Marines

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Photo by Sgt. Mel Lopez

Henderson Hall icon says farewell to her Marine Corps family

7 Oct 2005 | Sgt. Mel Lopez

One of Henderson Hall’s own will be retiring today after almost 17 years of dedicated service to the Marines here.  During her tenure, Huong Ha Tran, affectionately known as “Sam the Barber”, has been just that - a barber, with her own little shop, nestled in the confines of the battalion Headquarters building. But for many, she was more than just a smiling Vietnamese lady who cut and styled hair.  Her warm, caring character won their hearts. She became a living icon - a mother figure of sorts for those who have accepted her as their own.

After serving as the base resident barber for approximately two decades, Sam decided she would retire and go back to Vietnam to be with her husband of 20 years.  She said she wants to enjoy life before she gets too old.  And most importantly, to live her retired years in her native country. 

As a way of saying “thank you,” Headquarters Battalion sponsored a farewell party at the Marine Corps Exchange Oct. 7, in her honor.  She started off by saying how she had befriended so many Marines over the years, and that she considered them all her family.

“I don’t feel lonely here,” said Sam, “even with my husband being in Vietnam for four years.  I really enjoyed working (here)... with all of you guys.”

Sam added she would always have great memories of Henderson Hall.

Sam was born and raised in South Vietnam.  After the Vietnam War, the country was taken over by the North Vietnamese communist regime.  The victorious North imposed economic reforms and imprisoned hundreds of thousands of South Vietnamese whom they suspected might rebel against the new authoritarian government.  Poor harvests in 1978 and 1979, and border wars with China and Cambodia, further disrupted life in the small south Asian nation.

Sam lived under this rule for three years and, in 1979, was forced to leave the area.  She fled to America at the age of 23 with only a small bag containing one set of clothes, and no English.

“Americans welcomed me,” she said.  “America was heaven for me.  I lived in hell in Communist Vietnam.”

As soon as she landed in the States, Sam decided she would do something to keep herself busy and to bring herself into the mainstream.  With very little English in her vocabulary, she managed to get her first job at a Holiday Inn.  She didn’t stay there very long though.  After seven months with the hotel chain, she moved on and landed a job at a mess hall at Fort George G. Meade, Md.  

Within a short period of time, Sam learned a lot about America, and fell in love with its people and their hospitality so much, she tried persuading her father to come as well.

“Father, you have to come to America,” she describes telling her father, “to see how God blessed America.”  She told him this was a great country - a country unlike any other she had ever seen before.  Her father had some reservations about coming to an unknown country though, so Sam brought her sister and five brothers here instead.

Over a four-year period at the Army base, her English improved, and decided to apply for citizenship.  She was so excited about that turning point in her life that she tried once again to convince her father to come to America.  Still, he was hesitant.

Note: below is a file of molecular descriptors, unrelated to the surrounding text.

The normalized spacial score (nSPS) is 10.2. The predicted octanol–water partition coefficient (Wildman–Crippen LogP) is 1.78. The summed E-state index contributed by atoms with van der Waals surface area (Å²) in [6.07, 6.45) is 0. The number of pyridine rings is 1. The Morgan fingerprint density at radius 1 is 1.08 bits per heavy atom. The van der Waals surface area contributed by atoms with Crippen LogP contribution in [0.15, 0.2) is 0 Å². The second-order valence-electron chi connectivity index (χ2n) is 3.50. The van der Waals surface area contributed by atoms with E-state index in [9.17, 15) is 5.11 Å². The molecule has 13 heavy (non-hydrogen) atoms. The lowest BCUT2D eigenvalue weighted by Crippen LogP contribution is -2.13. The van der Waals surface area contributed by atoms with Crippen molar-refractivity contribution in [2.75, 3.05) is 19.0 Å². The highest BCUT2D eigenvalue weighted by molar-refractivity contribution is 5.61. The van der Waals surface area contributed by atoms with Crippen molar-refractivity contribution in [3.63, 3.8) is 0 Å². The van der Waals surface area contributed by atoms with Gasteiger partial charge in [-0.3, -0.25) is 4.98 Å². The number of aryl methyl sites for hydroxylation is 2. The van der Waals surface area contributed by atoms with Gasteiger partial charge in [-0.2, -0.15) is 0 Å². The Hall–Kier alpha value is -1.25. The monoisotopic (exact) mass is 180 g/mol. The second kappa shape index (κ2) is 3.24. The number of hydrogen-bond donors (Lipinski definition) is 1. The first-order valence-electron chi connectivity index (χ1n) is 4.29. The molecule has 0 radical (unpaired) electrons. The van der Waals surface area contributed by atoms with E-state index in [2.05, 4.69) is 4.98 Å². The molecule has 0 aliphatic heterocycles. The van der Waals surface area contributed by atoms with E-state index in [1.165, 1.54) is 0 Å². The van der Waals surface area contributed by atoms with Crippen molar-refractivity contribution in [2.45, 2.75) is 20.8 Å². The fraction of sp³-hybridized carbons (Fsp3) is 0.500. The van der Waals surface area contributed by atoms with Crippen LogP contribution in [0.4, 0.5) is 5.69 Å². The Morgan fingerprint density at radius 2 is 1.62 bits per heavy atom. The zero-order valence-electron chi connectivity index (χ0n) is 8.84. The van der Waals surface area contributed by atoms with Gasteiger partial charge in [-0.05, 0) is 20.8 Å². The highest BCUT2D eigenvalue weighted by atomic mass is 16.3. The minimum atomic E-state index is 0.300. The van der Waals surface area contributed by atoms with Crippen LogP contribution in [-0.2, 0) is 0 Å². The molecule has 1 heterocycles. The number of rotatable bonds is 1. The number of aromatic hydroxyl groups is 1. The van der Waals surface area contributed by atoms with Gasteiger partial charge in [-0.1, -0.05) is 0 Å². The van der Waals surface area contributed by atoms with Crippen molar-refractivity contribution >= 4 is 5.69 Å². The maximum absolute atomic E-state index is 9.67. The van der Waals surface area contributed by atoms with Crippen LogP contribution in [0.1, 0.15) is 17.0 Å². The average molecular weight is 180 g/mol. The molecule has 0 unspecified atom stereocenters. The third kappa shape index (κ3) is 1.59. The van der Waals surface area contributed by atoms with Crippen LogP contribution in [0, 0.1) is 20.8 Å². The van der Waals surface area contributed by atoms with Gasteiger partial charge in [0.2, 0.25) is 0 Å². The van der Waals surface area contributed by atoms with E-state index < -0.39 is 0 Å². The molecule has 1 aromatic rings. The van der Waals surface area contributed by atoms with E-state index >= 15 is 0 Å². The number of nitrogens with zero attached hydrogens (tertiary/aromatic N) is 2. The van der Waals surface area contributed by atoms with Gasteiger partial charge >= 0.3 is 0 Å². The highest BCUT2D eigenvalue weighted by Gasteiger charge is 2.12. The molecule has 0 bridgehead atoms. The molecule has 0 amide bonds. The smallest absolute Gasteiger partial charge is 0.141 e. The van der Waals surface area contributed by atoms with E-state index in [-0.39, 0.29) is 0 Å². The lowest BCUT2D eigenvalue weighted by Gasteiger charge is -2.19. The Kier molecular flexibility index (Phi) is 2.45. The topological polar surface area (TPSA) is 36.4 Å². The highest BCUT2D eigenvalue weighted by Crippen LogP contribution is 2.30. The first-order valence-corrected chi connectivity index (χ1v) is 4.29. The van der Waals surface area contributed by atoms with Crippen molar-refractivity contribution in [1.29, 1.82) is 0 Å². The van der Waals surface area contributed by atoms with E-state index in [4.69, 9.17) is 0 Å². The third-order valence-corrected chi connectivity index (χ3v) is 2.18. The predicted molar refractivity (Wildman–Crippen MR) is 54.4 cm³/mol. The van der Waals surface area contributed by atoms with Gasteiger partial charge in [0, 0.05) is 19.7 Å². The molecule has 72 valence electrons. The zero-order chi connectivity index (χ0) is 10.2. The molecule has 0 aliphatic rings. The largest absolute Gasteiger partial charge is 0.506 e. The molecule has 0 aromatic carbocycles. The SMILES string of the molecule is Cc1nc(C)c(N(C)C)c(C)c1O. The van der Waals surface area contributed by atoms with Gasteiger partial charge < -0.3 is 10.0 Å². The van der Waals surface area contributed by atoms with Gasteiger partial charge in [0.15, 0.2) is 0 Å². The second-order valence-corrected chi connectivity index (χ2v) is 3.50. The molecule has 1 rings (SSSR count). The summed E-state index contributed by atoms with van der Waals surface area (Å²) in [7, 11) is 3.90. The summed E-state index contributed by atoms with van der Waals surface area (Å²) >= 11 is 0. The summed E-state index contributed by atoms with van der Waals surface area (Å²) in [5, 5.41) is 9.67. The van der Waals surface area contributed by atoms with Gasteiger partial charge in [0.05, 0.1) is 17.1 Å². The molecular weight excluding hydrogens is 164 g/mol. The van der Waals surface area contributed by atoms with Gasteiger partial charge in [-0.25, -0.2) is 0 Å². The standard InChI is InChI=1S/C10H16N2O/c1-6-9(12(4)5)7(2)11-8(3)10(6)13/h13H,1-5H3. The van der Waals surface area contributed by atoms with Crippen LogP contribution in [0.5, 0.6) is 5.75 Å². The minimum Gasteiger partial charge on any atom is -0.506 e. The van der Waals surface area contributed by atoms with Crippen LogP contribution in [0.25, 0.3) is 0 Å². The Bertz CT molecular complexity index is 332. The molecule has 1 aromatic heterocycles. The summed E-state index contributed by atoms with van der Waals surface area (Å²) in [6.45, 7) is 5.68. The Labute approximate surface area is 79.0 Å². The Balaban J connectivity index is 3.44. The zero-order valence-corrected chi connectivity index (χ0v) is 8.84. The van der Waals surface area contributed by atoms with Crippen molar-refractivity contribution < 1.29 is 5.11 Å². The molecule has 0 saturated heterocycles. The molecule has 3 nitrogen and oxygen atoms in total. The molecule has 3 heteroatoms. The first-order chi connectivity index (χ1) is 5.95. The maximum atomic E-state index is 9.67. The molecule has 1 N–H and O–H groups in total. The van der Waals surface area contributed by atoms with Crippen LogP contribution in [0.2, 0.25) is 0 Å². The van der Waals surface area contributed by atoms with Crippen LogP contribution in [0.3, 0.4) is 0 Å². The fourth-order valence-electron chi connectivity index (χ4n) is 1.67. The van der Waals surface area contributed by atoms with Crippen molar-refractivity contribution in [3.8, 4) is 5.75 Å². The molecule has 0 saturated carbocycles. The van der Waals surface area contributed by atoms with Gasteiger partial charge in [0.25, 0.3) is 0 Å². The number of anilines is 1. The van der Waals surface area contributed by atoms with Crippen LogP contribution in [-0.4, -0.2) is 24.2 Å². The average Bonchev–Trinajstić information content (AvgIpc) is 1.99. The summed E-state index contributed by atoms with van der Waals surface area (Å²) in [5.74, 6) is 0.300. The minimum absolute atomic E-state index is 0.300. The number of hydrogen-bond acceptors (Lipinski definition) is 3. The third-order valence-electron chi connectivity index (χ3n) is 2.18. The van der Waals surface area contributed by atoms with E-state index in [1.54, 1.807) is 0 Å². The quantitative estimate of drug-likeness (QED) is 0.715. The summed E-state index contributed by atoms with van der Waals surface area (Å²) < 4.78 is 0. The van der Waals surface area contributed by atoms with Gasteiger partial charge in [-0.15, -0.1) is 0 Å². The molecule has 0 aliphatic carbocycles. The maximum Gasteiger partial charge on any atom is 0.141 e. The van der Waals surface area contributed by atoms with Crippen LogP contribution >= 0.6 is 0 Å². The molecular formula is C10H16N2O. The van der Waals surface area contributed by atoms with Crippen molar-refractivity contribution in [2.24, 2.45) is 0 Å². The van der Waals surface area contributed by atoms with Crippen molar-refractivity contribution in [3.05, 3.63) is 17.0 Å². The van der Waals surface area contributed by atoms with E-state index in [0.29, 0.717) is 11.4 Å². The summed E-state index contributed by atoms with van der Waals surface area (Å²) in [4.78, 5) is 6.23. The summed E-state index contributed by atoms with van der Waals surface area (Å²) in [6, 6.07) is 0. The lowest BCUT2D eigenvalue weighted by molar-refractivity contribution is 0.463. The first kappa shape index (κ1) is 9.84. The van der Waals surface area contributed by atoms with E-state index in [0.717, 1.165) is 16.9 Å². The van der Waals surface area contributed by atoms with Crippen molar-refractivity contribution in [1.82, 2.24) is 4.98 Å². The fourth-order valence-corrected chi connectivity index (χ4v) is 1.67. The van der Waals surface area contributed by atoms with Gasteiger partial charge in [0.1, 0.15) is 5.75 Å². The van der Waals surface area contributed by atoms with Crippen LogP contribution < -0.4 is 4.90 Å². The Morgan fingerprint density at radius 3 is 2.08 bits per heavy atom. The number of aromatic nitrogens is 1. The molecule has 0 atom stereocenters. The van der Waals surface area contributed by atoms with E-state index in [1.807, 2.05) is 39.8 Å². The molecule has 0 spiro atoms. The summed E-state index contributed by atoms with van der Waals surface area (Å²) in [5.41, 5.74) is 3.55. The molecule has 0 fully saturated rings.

“Ok father, wait for me,” she told her father.  “I will go to immigration and then bring you.”
She described her amusing story about her visit to the immigration office.

“I told the lady about why I came here and all that was going on,” said Sam.  “I told her the whole story, and she said, ‘I don’t need to ask you questions.  I can tell (you wanted your citizenship).’  But she asked me a question anyway.  She asked me, ‘Who was the first president of the United States?’  And I said, ‘Yes ma’am, George Washington D.C.!!!” Her guests broke out in laughter.  “She said, ‘Oh my god, you know more than me!  You know his name and where he worked too!’”

After Fort Meade and gaining her citizenship, Sam went to a barber school in hopes of making the first steps to yet another occupation.  Upon graduation, she landed a job at Marine Corps Base Quantico, Va., where she worked for 3 years as a barber until she transferred to Henderson Hall in 1989.  She has been here ever since.

Sam continued telling her amusing stories during her party Friday, but she also emphasized the memories that she will take with her to Vietnam.

“I thank all the Marines, my family, for coming here today,” said Sam. “It will be hard to say goodbye to you.  I know I’m retiring a little early, but I want to enjoy life before I sit on my rocking chair.”

Sam will not just take memories with her.  As a token of Henderson Hall’s appreciation for her service and hospitality, Headquarters Battalion Commanding Officer Col. Anthony E. Van Dyke presented her with an American flag that was flown at the Marine Corps War Memorial recently.  A certificate accompanying the flag described the significance of the historical flag raising at Iwo Jima during World War II.  It was written in both English and Vietnamese.

Immediately after receiving her gift, Sam showed her happiness vocally, though it was apparent she was trying very hard to hold back her tears.

“I have two homelands,” Sam said. “When I go to Vietnam, I will miss this country.”

Many at Headquarters Marine Corps will miss her.  She will leave the battalion today, but she will remain in the area a short while to prepare for the move back to Vietnam.
Headquarters Marine Corps